The City of Fallon, NV worked collaboratively with the local Naval Air Station to pool resources and construct an enhanced iron-based coagulation /filtration arsenic treatment plant to serve both the City and the military base. In order to understand the full cost of treatment, they had to consider all factors that contributed to project cost, including the feasibility of blending with other sources of supply or blending untreated and treated water; improvements needed to wells and distribution systems to match the operational efficiency of the new treatment facility; and necessary piping connections from the new treatment plant to the source of supply and the distribution systems.
Fallon's Road to Compliance
In 1990, the City of Fallon and the Nevada State Health Board, with oversight by the U.S. Environmental Protection Agency (EPA), negotiated and signed a Consent Agreement that required the City to set aside $1,000,000 over a ten-year period to address their arsenic issue. Fallon was required to provide notices to all of its water utility customers on a quarterly basis, as well as new customers, that the water supplied was in violation of the interim 50 ppb arsenic standard. The notice also stated that it was not recommended that customers seek other sources of drinking water. As part of this Agreement, the City agreed to construct a treatment plant to remove arsenic, if necessary to comply, once a final standard was set.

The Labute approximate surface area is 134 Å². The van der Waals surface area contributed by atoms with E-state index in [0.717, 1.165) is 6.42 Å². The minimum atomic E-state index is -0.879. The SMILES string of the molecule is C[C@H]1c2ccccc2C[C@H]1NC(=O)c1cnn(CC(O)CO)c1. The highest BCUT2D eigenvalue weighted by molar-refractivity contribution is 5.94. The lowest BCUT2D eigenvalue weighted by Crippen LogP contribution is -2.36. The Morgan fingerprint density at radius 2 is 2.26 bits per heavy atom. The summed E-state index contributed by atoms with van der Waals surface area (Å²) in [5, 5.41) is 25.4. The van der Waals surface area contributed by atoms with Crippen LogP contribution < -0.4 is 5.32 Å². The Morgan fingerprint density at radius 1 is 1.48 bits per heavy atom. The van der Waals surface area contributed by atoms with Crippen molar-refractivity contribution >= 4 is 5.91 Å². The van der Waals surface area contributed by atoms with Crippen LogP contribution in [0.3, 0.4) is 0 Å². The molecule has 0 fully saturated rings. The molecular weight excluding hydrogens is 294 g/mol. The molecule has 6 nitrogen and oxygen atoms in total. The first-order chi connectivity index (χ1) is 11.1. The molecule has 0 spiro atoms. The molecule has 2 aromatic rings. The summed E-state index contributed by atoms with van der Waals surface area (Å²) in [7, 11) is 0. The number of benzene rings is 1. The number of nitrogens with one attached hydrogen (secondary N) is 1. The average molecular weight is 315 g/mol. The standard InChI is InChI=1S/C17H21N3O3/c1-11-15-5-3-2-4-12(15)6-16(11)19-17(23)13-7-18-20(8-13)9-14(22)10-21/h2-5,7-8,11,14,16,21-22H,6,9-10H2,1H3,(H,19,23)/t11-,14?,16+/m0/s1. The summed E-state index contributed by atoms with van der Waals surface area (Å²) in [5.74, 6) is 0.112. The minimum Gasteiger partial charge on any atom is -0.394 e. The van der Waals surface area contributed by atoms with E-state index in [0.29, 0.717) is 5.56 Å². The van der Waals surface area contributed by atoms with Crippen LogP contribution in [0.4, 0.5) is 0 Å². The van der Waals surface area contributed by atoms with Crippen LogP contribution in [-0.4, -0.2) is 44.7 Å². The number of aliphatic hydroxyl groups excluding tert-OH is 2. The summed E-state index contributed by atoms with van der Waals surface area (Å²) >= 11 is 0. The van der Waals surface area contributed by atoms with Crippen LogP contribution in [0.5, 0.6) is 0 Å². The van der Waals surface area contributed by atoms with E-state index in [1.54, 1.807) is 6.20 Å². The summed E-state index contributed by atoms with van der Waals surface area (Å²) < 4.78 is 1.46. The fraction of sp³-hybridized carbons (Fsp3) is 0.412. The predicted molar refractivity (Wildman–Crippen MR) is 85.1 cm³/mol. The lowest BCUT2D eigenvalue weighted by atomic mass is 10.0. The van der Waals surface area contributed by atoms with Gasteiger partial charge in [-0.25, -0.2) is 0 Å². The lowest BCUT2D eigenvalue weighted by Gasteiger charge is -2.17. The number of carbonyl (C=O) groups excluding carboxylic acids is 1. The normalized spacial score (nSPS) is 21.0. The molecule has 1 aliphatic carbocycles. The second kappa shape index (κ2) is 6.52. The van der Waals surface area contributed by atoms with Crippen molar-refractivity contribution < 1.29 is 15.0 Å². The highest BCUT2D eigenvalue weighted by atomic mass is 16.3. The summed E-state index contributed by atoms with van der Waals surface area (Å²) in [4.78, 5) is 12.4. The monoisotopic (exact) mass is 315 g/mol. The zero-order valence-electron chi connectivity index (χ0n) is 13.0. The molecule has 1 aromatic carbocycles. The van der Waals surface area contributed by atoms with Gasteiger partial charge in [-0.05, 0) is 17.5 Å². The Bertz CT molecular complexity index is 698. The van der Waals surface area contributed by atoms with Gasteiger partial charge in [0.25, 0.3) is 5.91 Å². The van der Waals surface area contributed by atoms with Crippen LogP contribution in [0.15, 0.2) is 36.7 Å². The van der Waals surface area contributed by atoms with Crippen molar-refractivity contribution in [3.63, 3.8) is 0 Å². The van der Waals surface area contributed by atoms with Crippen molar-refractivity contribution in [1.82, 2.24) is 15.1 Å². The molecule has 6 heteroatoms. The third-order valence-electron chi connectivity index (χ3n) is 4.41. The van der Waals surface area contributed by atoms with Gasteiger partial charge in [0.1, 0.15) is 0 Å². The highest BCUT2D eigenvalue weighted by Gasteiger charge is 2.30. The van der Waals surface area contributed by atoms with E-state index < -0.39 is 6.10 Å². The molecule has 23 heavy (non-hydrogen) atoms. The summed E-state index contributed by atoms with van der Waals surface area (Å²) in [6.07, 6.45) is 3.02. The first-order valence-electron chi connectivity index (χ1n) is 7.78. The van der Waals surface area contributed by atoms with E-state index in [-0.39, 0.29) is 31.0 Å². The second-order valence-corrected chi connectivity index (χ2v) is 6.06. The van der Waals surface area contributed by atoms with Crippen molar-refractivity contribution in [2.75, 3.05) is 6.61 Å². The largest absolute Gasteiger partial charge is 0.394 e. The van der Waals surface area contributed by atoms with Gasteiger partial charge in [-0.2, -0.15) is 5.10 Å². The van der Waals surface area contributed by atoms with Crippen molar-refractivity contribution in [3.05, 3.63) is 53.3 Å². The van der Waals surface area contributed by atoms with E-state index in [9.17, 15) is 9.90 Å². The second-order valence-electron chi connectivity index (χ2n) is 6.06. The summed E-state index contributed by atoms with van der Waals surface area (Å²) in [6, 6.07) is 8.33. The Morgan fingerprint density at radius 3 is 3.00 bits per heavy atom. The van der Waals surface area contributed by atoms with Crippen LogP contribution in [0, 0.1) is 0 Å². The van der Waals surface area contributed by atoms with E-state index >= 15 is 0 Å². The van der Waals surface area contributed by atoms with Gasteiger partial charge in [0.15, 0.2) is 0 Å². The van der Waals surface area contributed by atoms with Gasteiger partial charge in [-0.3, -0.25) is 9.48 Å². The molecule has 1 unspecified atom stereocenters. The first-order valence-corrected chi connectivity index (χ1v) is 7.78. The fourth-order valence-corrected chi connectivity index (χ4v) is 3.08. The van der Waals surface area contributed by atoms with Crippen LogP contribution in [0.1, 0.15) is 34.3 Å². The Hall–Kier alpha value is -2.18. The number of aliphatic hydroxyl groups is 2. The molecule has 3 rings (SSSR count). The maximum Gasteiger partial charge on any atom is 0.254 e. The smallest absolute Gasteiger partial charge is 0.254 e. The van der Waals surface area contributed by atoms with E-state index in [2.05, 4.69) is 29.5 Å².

On November 23, 1999, EPA Region 9 issued a Findings and Notice of Violation stating that the City of Fallon was in violation of the Safe Drinking Water Act for exceeding the arsenic maximum contaminant level (MCL) of 50 ppb from 1977 to present. On August 30, 2000, Fallon received an Administrative Order requiring compliance with the arsenic MCL by September 15, 2003. This Administrative Order was replaced by a subsequent Administrative Order on August 28, 2002 that extended the deadline to April 15, 2004.